Status: Funded - Open
Zannatun Noor, PhD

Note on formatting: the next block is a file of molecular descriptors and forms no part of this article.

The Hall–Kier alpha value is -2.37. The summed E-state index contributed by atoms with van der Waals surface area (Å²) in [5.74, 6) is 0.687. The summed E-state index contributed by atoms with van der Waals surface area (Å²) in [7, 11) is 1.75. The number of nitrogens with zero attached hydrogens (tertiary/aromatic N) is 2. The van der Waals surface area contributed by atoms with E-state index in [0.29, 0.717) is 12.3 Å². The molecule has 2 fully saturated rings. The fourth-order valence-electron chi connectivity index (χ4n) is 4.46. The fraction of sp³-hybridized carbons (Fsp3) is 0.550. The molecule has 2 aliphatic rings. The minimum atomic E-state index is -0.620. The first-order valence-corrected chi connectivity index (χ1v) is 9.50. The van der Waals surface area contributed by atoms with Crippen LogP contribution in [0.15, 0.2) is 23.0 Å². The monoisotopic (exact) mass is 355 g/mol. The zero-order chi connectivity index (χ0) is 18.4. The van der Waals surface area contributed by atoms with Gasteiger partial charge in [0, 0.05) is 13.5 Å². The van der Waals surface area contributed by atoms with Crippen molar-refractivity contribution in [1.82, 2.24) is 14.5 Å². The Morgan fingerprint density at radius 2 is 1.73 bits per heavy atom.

BACKGROUND: One of the most common problems encountered in pediatric practice is diarrhea and Cryptosporidiosis is one of the major causes of diarrhea in children in low and middle income countries. GAP: Currently, there is no approved vaccine against Cryptosporidium and the only approved drug for the treatment of diarrhea caused by this enteropathogen is nitazoxanide (NTZ). The lack of effective therapy for cryptosporidiosis remains an immense knowledge gap in the efforts to improve childhood health worldwide. HYPOTHESIS: Our hypothesis is that NTZ treatment failure in malnourished infants is due to a secondary immune deficiency that can be reversed by the appropriate therapeutic treatment. Lactobacillus reuteri DSM 17938 can have a potential immune modulating effect by altering gut microbiome promoting NTZ action. METHODS: This will be a prospectively conducted randomized pilot study with 2 arms in children in the Mirpur (Dhaka, Bangladesh) slum area, where cryptosporidium infected children will receive Nitazoxanide treatment with or without the probiotic, Lactobacillus reuteri DSM 17938. RESULTS: Pending IMPACT: The significance of the work lies in the ability of the study to provide new approaches to treat and prevent Cryptosporidiosis. The goal of this work is to assess the efficacy of NTZ drug in a low socioeconomic Bangladeshi population and establish new supportive therapeutic measures to the already established treatment with NTZ against in cryptosporidiosis.